We’re clearly heading towards the Christmas polling break – we’ve still got the usual Populus poll this morning and YouGov poll tonight, but the weekly Lord Ashcroft poll has shut up shop for the year.

All the regular polls tend to stop over Christmas – ostensibly because it’s difficult to get a reliable sample over holiday periods when people have better things to do than answer polls, but I expect there’s a touch of us pollsters needing to have a holiday sometimes too. Last year Populus’s last poll was on the 22nd, so we should have a couple more from them and YouGov normally stop just before Christmas so there are few more from that front too. We also still have the monthly ICM and Ipsos MORI polls to come. ComRes’s monthly telephone poll has been right at the end of each month lately, so we might see that brought forward, or saved until after Christmas. Scratch that last bit – it’s being brought forward to before Christmas, out later tonight.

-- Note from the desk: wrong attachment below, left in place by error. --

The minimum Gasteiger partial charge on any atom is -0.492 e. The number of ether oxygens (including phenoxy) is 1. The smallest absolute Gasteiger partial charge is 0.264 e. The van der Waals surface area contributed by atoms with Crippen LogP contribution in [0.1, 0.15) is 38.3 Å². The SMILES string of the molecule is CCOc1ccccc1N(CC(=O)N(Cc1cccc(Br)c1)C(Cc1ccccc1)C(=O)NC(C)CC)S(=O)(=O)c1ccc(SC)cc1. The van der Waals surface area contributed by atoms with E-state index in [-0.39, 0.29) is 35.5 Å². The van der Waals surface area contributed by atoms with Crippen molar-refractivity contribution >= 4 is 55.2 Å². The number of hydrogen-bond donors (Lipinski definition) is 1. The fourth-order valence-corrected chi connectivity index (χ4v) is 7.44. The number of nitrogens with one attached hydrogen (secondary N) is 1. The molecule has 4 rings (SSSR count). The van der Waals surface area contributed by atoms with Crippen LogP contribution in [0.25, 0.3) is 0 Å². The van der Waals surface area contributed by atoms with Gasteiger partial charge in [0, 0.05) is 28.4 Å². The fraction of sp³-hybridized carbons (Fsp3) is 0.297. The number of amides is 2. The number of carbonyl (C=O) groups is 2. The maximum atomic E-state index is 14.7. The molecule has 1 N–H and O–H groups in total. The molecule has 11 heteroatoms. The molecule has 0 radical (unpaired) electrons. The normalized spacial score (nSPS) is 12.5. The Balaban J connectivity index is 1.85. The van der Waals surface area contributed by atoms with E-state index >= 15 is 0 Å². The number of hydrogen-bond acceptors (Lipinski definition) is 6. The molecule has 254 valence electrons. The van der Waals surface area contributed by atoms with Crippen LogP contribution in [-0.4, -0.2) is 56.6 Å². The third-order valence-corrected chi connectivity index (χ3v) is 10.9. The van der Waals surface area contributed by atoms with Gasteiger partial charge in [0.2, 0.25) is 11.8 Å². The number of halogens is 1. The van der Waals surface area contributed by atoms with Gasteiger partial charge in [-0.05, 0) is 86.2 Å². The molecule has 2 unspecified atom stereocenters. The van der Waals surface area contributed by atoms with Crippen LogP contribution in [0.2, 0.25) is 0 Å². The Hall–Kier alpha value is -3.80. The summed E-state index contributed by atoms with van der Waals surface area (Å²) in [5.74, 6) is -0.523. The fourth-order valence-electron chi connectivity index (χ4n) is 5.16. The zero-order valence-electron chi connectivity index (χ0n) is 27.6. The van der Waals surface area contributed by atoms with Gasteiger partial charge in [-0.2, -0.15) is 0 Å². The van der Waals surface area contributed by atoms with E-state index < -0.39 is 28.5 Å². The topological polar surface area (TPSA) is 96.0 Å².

Anyway, our one poll so far this Monday is Populus’s, with topline figures of CON 34%, LAB 36%, LDEM 10%, UKIP 12%, GRN 5%. Tabs are here.

UPDATE: The daily YouGov/Sun poll today has toplines of CON 32%, LAB 34%, LDEM 6%, UKIP 14%, GRN 8%. YouGov have had the Greens sneaking ahead of the Lib Dems quite a few times lately, but until today it’s only been by a single point.

Meanwhile the monthly ComRes/Indy telephone poll has topline figures of CON 29%(+1), LAB 32%(+1), LDEM 12%(+3), UKIP 16%(-2), GRN 5%(-2). A much better score for the Lib Dems there, the highest that ComRes have shown for over a year.